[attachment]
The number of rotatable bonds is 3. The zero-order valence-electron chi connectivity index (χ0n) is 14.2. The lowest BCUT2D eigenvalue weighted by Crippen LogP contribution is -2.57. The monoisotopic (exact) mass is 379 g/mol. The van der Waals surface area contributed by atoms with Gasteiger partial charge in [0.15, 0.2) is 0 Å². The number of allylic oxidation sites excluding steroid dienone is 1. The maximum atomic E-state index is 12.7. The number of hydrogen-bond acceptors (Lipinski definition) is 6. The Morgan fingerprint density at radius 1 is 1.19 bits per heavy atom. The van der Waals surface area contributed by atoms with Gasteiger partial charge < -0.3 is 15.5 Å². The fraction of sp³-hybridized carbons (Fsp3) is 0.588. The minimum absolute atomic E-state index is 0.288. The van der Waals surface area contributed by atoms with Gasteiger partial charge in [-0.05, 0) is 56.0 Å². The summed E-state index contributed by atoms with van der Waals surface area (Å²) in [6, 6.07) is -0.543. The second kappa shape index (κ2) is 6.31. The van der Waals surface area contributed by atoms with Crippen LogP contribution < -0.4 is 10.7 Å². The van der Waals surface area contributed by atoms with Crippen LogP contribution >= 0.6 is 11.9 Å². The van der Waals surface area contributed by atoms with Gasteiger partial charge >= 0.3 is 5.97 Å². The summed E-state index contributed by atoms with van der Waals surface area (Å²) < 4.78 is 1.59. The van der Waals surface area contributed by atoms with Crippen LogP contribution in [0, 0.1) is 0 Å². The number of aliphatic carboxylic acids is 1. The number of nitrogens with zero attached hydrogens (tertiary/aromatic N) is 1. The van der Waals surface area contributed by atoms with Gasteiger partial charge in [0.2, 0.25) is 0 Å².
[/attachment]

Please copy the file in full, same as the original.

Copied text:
The number of rotatable bonds is 3. The zero-order valence-electron chi connectivity index (χ0n) is 14.2. The lowest BCUT2D eigenvalue weighted by Crippen LogP contribution is -2.57. The monoisotopic (exact) mass is 379 g/mol. The van der Waals surface area contributed by atoms with Gasteiger partial charge in [0.15, 0.2) is 0 Å². The number of allylic oxidation sites excluding steroid dienone is 1. The maximum atomic E-state index is 12.7. The number of hydrogen-bond acceptors (Lipinski definition) is 6. The Morgan fingerprint density at radius 1 is 1.19 bits per heavy atom. The van der Waals surface area contributed by atoms with Gasteiger partial charge < -0.3 is 15.5 Å². The fraction of sp³-hybridized carbons (Fsp3) is 0.588. The minimum absolute atomic E-state index is 0.288. The van der Waals surface area contributed by atoms with Gasteiger partial charge in [-0.05, 0) is 56.0 Å². The summed E-state index contributed by atoms with van der Waals surface area (Å²) in [6, 6.07) is -0.543. The second kappa shape index (κ2) is 6.31. The van der Waals surface area contributed by atoms with Crippen LogP contribution < -0.4 is 10.7 Å². The van der Waals surface area contributed by atoms with Crippen LogP contribution >= 0.6 is 11.9 Å². The van der Waals surface area contributed by atoms with Gasteiger partial charge >= 0.3 is 5.97 Å². The summed E-state index contributed by atoms with van der Waals surface area (Å²) < 4.78 is 1.59. The van der Waals surface area contributed by atoms with Crippen LogP contribution in [0, 0.1) is 0 Å². The number of aliphatic carboxylic acids is 1. The number of nitrogens with zero attached hydrogens (tertiary/aromatic N) is 1. The van der Waals surface area contributed by atoms with Gasteiger partial charge in [0.2, 0.25) is 0 Å².